How Advocates are Shifting the Tide on Underwater Munitions
Our ocean is host to an unthinkable amount of life and unknown treasures. But, along with life there are silent killers lurking. Underwater munitions are left over weaponry that leak pollutants, causing mass environmental degradation.
What are underwater munitions?
Underwater munitions are a wide variety of weaponry ranging from TNT, aircraft, and bombs, that have been left in the ocean to deteriorate. Many industrialized nations intentionally dumped weaponry in the oceans from the 1910s-1970s. The United States, United Kingdom, and Soviet Union lead in dumping rates, polluting their surrounding waters. Terrance Long, the chairman of International Dialogue on Underwater Munitions (IDUM) stated that these underwater weapons release toxins into our seas 24/7, attacking coral reefs, promoting toxic algae blooms, and creating dead zones in our oceans.
It is believed that there are around 32,000 tons of chemical weapons littering the United States coastlines. These munitions contain several potent agents that continue to pollute waterways and have far reaching effects on our food chains.
Despite this, the Department of Defense has determined that retrieval of munitions is not possible as there would be “more serious effects on marine life and the ocean environment than would leaving them in place.” Opposing researchers argue that such a conclusion was made in an effort to save money versus our coastlines.
Underwater munitions impact your health and the planet
Underwater munitions release toxins into our oceans as they decompose –this has far reaching consequences. As chemicals are released into the ocean they are absorbed by local species, entering the food chain, and increasing mortality. The depletion of fish stocks puts strain on ecosystems as populations decrease and food becomes scarce, also impacting economies dependent on fishing.
The small island of Vieques is located off the coast of Puerto Rico. The island appears to be the perfect, untouched Carribean paradise with turquoise waters, wild horses, and one of the brightest bioluminescent bays in the world. For generations, the United States military used Vieques as a training site for bombs and operations. Over 900kg of bombs containing toxins such as napalm and uranium were fired into the surrounding ocean. The navy has begun clean up efforts in Vieques and estimates that it may take up to another 30 years to clean the underwater weaponry. So far the navy has used a process of open detonation to dispose of the old bombs. Cancer rates in Vieques are exponentially higher than in Puerto Rico even though the islands are only a few kilometers apart, a possible indicator of the effects of underwater munitions on public health.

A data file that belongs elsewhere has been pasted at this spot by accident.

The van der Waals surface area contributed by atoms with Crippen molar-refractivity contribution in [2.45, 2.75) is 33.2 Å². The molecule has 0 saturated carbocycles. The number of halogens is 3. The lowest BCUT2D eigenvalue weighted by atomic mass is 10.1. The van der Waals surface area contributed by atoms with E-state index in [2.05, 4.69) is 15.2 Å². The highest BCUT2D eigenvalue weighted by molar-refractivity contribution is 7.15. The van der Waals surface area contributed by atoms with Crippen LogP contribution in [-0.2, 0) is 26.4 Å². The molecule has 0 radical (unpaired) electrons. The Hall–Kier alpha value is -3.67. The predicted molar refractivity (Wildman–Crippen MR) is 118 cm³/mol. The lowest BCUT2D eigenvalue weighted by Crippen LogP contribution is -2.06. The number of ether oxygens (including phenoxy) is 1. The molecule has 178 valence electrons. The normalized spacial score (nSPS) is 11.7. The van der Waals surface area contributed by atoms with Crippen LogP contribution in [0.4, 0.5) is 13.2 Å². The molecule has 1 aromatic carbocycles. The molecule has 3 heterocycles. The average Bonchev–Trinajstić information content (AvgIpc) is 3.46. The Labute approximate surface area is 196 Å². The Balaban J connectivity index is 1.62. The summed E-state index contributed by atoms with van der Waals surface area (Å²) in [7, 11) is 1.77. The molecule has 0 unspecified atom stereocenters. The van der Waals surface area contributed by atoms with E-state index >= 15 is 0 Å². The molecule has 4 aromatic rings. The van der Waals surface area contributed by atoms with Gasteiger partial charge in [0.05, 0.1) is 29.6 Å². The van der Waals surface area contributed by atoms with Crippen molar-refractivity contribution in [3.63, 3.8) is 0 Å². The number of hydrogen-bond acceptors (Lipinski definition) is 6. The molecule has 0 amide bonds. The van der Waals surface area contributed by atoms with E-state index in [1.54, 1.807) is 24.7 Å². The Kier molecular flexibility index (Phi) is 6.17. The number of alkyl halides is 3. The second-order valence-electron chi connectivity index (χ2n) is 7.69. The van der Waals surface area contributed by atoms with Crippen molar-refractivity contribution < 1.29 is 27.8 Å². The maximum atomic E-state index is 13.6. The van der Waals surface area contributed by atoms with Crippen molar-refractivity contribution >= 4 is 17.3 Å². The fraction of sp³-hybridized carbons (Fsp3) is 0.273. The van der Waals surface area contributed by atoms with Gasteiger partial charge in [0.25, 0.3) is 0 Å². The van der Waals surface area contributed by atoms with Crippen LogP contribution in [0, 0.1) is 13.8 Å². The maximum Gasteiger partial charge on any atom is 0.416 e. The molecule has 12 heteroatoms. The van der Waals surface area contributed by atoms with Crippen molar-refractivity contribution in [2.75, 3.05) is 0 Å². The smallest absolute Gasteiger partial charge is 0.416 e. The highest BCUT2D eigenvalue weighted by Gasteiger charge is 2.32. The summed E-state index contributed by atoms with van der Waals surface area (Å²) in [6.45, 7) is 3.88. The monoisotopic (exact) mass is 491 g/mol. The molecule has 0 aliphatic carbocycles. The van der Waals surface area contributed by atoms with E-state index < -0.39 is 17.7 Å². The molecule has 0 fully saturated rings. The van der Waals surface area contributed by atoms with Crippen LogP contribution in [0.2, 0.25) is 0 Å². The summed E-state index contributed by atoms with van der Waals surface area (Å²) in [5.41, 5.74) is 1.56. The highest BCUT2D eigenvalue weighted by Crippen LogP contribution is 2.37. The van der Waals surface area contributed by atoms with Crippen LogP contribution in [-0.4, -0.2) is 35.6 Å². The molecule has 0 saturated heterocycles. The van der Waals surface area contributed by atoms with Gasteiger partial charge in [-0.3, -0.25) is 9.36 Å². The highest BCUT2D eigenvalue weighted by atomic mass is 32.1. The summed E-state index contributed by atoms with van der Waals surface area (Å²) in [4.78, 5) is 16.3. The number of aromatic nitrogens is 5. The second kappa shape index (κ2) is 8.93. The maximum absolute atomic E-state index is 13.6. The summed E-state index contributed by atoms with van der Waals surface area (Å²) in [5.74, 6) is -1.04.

As toxins from underwater munitions are absorbed by local wildlife they effectively enter our food chain. This leads to large populations of the world unknowingly consuming contaminated fish. Over time some chemicals may begin to dissipate, posing little to no threat to wildlife or humans, but others such as arsenic bioaccumulate. When a chemical bioaccumulates it travels through the food chain between species, therefore when fish absorb arsenic it stays in their tissue even after being prepared for human consumption. Inorganic arsenic at high levels can have negative health impacts for humans such as: skin and bladder infections, lung cancer, diabetes, and infant mortality.
Arsenic poisoning is most common in highly industrialized nations that previously relied on dumping as a method for disposal of weapons and have not properly cleaned this waste. While severe arsenic poisoning is unlikely, its effects can still be seen in our ecosystems and in communities surrounding polluted waterways.
What are the solutions?
Underwater munitions are a silent problem, polluting our waterways and food systems. Removing this machinery from the ocean floor will be a difficult task, but one that will preserve our oceans for generations to come.
So far, the United Nations has established several targets for removing these pollutants from the sea floor. The Department of Defense has remained firm on its belief that removing munitions would be more dangerous than leaving them, but many advocacy groups have challenged this. Terrance Long believes a solution to cleaning our seas is to float weapons to the surface, neutralizing the TNT, and then safely disposing of harmful chemicals.
IDUM has been a long time advocate for the removal of underwater munitions in a safe manner. It is their mission to promote the creation of an international treaty to encourage further international research on underwater munitions and promote environmentally friendly remediations in regions affected by underwater munitions. IDUM has been a leader organizing world leaders to discuss and seek solutions to underwater munitions.
This is a problem that cannot be solved on an individual level, but instead pressure must be put onto governments to clean the mess the military industrial complex has caused. Pressure from citizens can motivate the government to undertake clean up efforts and invest in research to understand the effects underwater munitions has on individual health. Reaching out to your Congressional Representatives to express your support for underwater munition clean-up programs can help clean our oceans.